Oro Blanco grapefruits are a milder grapefruit cousin that’s super sweet and juicy with gentle tartness and minimal bitterness. We don’t even really call it a grapefruit, as it’s in a class of its own. (“Oros” will do.) It’s such an easy eater. It’s less of a commitment than a pomelo and lacks the mouth-puckering acidity of a white grapefruit. It’s a lovely blend of the two fruits, which make up this perfect cross. Though the Melogold grapefruit that came earlier in the season is similar, there’s something we prefer about the flavor, juice, and texture of the Oro Blanco. Bryce has consistently grown some of the best Oro Blancos every year. They get even better later in the season with a longer hang on the tree but we couldn’t wait! Store these in the fridge or on the counter. Grown organically by Blossom Bluff Orchards in Parlier.
We featured ice cream beans in our very first sneak peek box last May. They were nearing the end of their season and we were just beginning, so putting them in the fruitqueen box again feels like we’re coming full circle. As the weather has cooled, ice cream beans have come on in volume from our friends Kristen and Jay at Good Land Organics. The ice cream bean, Inga edulis, is native to South America. There are so many interesting things to mention about this fruit that it’s hard to know where to start. It’s technically considered a legume, like lentils and beans, but it grows on a tree! They are super fast growing and get up to ~90 feet tall! This is why they’re often associated with coffee farming, providing the shade canopies and nitrogen-fixing magic that increases soil fertility that make them the perfect companion to coffee plants. And yes, this is all happening in a unique little corner of California, tucked into the steep canyon folds of the Santa Ynez Mountains, within view of the Pacific Ocean. It’s nice to chill the Ice Cream beans for a bit before eating. Then, cut off one end and strip away the string on the seam longways to open up the pod like you would shell a pea or fava bean. We made a fun video on Instagram to demonstrate. The fleshy white interior is what you want to eat; discard the black seed in the center. Sweet, custardy, slightly vanilla-y, we think this one gets all 10’s for novelty. Grown organically by Good Land Organics in Goleta.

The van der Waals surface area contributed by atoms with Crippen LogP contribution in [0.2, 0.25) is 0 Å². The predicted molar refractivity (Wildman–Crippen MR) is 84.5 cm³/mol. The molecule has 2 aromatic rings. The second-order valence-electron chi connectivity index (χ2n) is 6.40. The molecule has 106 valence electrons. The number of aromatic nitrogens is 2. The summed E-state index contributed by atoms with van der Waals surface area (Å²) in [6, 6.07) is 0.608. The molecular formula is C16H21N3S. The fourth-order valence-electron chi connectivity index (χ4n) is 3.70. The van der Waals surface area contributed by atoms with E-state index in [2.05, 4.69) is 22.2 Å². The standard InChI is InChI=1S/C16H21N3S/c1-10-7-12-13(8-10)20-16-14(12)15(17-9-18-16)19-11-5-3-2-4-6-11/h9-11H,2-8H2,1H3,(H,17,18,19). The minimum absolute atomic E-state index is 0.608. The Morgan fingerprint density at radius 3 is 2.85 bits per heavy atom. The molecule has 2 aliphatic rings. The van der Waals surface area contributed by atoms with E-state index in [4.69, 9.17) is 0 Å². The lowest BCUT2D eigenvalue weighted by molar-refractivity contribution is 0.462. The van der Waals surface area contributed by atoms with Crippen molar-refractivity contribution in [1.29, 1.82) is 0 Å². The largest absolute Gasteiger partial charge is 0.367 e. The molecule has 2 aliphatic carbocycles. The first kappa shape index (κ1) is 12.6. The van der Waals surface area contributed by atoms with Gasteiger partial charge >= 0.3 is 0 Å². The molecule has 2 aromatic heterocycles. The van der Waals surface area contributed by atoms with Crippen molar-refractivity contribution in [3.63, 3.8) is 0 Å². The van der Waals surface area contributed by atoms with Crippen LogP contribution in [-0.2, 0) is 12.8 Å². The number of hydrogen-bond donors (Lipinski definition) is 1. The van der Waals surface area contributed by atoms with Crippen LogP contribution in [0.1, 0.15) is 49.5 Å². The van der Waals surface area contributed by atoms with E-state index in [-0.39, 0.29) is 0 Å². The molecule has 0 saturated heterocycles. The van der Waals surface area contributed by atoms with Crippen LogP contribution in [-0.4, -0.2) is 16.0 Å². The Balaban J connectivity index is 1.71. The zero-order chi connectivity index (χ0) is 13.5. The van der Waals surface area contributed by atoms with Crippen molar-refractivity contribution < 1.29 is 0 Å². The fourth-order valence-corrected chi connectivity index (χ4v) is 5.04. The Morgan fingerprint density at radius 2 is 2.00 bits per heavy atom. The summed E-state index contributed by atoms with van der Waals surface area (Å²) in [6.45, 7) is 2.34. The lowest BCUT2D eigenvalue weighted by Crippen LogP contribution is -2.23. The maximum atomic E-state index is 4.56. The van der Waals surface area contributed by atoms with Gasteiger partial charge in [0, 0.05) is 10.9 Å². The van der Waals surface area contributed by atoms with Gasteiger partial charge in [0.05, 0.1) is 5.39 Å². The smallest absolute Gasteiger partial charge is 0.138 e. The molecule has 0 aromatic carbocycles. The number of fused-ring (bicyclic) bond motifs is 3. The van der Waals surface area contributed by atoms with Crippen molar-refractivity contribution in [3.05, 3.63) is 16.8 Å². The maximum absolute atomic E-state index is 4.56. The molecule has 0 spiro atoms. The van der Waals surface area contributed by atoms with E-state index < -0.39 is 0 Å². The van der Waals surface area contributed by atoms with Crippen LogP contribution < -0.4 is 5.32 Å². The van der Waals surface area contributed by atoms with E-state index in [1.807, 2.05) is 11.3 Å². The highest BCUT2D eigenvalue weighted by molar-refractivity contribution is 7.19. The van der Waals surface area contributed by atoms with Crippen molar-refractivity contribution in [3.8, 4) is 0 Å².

On a crisp and sunny winter day, we visited Lauren and Lee at their farm, Rainwater Ranch. It’s situated in the most BEAUTIFUL part of Winters on the edge of Yolo County. They grow roughly seven acres of Washington Navel oranges. The produce industry has started to market these as “heirloom navels”, but for us it’s just the classic OG Navel variety! Its history traces back to the 1800s in Brazil. It was imported by the USDA to Washington, D.C., propagated, and sent off for trials in California and Florida in the 1880s. Though DC was just a layover for this Brazilian variety, it was subsequently named for Washington. Lauren and Lee took over the ranch almost a decade ago from the Rainwater family, who planted the orange orchard 50 years ago. Upon taking over the management of the farm, they transitioned to organic practices and continue to be amazing stewards of the land. They grow flowers on a flat section of the farm and allow native blue Oak trees to continue to thrive instead of expanding the orchard, sustaining the wildlife and predatory birds for which it’s a habitat. On our visit, Lee flexed his knife skills by peeling navels, the skin falling from the orange in one continuous coil. He noted the puffs of essential oils, backlit by the afternoon sun, that are released as you peel an orange and mused about how the aroma of those oils enhance the experience of something familiar yet so special as eating a just-picked orange. Grown organically by Rainwater Ranch in Winters.